African Court orders that Kenya pays reparations to Ogiek people of Mau Forest

One of Kenya’s most vulnerable communities, the Ogiek people of the Mau Forest, have been awarded more than USD 1.3m by the African Court on Human and Peoples’ Rights for breaches of their rights under the African Charter. The court found the breaches were committed by the Kenyan government, which has tried to remove the Ogiek from the forest to allow other undertakings there. According to the Kenyan government, much of its activity in the forest was to protect the local water sources which are of great importance to the rest of the country.

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The normally formal, hushed corridors of the African Court on Human and Peoples’ Rights in Arusha, Tanzania, erupted with chanting and dancing last week, after the court read its decision on the reparations that must be made by the Kenyan government to the Ogiek people of the Mau forest.

Asylum-seekers should be dealt with under refugee law, says Kenyan court – not under immigration legislation

The Kenyan courts regularly hear cases related to people claiming to be asylum-seekers. The latest, decided three months ago, led to a judgment pointing out that the men at the heart of the matter, flagged for deportation, had the right to access Kenya’s elaborate new system designed to inquire into the validity of someone’s claim for refugee status. The two men were convicted of being illegally in Kenya and were to have been deported once they had served their term of imprisonment.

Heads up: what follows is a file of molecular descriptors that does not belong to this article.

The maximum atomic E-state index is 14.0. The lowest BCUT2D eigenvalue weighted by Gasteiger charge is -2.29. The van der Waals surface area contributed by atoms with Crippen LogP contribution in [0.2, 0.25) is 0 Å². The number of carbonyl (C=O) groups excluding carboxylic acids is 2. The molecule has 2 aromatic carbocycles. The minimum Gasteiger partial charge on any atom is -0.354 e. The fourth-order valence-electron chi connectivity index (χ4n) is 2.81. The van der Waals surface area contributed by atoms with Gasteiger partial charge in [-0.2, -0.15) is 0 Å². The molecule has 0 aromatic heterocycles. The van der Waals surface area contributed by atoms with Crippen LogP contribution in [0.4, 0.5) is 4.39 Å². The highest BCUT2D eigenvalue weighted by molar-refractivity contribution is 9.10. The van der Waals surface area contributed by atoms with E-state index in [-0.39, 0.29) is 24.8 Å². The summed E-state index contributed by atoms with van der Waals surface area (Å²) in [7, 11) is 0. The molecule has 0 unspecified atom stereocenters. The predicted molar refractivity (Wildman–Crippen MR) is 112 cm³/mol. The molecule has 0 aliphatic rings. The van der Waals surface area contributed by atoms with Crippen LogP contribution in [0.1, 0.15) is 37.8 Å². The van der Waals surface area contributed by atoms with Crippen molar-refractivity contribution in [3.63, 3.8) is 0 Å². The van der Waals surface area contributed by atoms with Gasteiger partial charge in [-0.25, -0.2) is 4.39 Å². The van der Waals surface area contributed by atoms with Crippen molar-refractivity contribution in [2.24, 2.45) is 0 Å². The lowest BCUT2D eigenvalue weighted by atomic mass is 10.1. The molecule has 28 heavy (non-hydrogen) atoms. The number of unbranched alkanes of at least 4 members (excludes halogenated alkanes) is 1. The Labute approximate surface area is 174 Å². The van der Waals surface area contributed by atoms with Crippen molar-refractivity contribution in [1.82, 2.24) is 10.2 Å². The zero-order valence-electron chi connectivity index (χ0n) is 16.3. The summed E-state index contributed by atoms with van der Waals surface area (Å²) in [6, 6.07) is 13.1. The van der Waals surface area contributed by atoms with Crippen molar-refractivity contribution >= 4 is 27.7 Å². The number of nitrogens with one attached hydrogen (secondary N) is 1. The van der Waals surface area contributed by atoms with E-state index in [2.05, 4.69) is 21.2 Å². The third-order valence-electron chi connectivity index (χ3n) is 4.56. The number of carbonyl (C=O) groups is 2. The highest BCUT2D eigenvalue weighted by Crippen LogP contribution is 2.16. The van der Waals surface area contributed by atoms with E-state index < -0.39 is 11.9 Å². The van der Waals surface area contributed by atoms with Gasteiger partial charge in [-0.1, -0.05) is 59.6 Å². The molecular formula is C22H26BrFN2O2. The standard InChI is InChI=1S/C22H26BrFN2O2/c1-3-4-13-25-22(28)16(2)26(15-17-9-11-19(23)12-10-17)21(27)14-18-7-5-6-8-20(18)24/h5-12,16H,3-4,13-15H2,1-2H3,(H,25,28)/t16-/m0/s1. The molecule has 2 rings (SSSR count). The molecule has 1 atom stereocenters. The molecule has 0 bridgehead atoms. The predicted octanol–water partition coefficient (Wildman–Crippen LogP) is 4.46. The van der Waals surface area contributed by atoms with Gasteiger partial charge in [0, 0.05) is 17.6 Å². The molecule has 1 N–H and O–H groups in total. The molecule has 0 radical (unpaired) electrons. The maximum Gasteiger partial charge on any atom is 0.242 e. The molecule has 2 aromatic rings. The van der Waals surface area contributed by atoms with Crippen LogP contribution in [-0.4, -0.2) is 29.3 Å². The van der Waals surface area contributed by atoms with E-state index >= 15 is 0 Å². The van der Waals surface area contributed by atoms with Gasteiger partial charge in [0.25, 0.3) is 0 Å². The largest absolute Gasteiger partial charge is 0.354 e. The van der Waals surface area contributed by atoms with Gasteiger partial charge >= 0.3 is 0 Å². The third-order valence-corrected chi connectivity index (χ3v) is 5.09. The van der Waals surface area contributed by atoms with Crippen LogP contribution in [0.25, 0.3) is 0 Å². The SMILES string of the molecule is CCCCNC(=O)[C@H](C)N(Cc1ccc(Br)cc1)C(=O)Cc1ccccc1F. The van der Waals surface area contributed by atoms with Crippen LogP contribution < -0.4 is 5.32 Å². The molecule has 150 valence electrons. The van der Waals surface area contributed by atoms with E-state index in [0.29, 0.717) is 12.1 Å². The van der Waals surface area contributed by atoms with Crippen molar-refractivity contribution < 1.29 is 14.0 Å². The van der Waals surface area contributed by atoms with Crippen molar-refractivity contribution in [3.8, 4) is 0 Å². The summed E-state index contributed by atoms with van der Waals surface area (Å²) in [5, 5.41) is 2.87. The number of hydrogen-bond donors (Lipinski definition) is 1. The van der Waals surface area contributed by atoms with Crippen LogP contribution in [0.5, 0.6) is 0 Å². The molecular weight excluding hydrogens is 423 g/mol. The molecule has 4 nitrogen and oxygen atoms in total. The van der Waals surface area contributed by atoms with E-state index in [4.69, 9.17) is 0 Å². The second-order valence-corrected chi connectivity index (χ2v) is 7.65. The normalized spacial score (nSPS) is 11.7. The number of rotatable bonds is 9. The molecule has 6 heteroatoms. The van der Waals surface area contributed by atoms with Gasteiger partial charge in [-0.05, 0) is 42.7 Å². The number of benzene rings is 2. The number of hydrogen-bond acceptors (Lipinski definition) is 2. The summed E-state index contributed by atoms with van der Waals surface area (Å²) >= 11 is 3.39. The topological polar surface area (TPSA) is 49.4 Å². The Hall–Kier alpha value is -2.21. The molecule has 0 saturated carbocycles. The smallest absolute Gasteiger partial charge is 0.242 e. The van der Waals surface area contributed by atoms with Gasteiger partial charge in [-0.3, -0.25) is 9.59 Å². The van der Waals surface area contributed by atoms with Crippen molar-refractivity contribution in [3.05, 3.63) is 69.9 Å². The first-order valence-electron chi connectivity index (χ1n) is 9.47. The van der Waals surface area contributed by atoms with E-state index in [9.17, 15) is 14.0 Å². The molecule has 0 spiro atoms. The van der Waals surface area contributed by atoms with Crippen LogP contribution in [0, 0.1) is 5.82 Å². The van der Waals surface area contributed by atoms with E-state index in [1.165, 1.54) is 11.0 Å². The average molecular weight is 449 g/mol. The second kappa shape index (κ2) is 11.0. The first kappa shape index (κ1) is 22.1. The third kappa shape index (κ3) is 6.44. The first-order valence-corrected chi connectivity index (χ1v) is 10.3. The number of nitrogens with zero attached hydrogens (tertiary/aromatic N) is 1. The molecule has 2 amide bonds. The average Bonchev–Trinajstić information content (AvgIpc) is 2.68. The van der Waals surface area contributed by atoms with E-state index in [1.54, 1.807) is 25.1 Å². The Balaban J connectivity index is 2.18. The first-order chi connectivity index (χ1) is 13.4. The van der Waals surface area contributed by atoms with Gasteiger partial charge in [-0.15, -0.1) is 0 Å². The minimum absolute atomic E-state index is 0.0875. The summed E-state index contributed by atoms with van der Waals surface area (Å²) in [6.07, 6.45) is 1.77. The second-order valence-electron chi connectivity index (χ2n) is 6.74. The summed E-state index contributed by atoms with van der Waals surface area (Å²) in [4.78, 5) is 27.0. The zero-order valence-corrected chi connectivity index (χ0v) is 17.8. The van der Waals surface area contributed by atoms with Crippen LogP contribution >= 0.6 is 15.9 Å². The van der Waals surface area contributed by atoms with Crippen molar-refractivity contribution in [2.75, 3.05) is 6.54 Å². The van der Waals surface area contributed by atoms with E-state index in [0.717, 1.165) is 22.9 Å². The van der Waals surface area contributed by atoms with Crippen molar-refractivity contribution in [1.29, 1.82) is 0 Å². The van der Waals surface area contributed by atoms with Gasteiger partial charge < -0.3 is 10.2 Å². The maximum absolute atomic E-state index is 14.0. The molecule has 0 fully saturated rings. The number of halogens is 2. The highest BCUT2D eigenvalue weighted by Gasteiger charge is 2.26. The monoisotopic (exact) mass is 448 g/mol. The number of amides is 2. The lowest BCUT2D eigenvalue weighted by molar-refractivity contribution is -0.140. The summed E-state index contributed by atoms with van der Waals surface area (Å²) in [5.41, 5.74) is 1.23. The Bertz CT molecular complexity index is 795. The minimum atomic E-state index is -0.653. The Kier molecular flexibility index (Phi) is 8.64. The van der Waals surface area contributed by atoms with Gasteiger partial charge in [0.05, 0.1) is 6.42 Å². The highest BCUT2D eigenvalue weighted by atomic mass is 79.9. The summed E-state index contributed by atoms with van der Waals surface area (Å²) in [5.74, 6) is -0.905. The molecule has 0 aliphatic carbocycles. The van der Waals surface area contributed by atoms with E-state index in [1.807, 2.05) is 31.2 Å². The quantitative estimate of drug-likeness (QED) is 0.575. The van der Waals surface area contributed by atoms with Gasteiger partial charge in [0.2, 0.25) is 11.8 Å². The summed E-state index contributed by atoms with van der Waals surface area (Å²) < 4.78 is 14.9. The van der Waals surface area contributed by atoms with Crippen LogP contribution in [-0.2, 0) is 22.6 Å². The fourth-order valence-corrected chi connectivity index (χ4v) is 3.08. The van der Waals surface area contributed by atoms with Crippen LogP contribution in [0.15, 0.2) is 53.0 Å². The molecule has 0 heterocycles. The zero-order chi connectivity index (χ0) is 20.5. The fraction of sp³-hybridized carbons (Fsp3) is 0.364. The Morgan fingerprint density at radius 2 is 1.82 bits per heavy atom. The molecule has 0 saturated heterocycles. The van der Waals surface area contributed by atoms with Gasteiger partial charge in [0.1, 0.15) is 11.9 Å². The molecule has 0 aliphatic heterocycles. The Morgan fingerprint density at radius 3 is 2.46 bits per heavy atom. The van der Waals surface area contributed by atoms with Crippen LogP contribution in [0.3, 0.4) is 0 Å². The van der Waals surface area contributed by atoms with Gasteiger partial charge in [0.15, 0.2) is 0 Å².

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The problems experienced by Espoir Ndaruhuya and Fredy Ndakenesha, both from the Democratic Republic of Congo, are not unusual. They came to Kenya from the DRC, and told the trial court they entered the country intent on seeking refugee status. They were arrested, however, charged, tried and convicted – but under the law related to immigration, rather than the law that applies to refugees.

Judgment highlights ambiguity of abortion provision in Kenya’s constitution

In a judgment already welcomed by many, but likely to prove hugely controversial, the high court in Kenya has decided a constitutional petition centred on the question of whether – and under what circumstances – abortion is lawful in that country. The case involved a teenage girl who presented herself to a health centre because she was experiencing pregnancy ‘complications’. Diagnosing a partial abortion, the clinical officer completed the abortion, but both the patient and the clinic officer were subsequently arrested and charged.

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The first thing that strikes anyone reading this judgment is what happened to the two people in whose name the application was brought.


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